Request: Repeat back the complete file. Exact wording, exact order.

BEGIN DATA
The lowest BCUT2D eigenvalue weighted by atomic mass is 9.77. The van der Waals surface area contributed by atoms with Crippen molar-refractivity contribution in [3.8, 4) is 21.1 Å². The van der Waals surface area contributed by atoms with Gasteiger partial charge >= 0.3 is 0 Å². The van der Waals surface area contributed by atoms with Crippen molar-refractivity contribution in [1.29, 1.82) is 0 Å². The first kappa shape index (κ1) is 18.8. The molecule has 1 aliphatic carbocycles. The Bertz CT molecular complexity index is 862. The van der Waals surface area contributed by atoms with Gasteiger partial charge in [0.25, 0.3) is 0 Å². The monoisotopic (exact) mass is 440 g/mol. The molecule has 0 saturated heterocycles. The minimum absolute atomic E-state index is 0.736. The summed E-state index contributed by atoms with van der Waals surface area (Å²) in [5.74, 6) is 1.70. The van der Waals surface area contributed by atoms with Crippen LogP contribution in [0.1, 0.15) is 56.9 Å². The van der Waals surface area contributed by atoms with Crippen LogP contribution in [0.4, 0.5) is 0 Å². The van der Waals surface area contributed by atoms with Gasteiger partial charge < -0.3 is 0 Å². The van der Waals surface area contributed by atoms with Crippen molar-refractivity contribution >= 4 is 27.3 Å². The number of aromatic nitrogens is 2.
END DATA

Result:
The lowest BCUT2D eigenvalue weighted by atomic mass is 9.77. The van der Waals surface area contributed by atoms with Crippen molar-refractivity contribution in [3.8, 4) is 21.1 Å². The van der Waals surface area contributed by atoms with Gasteiger partial charge >= 0.3 is 0 Å². The van der Waals surface area contributed by atoms with Crippen molar-refractivity contribution in [1.29, 1.82) is 0 Å². The first kappa shape index (κ1) is 18.8. The molecule has 1 aliphatic carbocycles. The Bertz CT molecular complexity index is 862. The van der Waals surface area contributed by atoms with Gasteiger partial charge in [0.25, 0.3) is 0 Å². The monoisotopic (exact) mass is 440 g/mol. The molecule has 0 saturated heterocycles. The minimum absolute atomic E-state index is 0.736. The summed E-state index contributed by atoms with van der Waals surface area (Å²) in [5.74, 6) is 1.70. The van der Waals surface area contributed by atoms with Crippen LogP contribution in [0.1, 0.15) is 56.9 Å². The van der Waals surface area contributed by atoms with Crippen LogP contribution in [0.4, 0.5) is 0 Å². The van der Waals surface area contributed by atoms with Gasteiger partial charge < -0.3 is 0 Å². The van der Waals surface area contributed by atoms with Crippen molar-refractivity contribution >= 4 is 27.3 Å². The number of aromatic nitrogens is 2.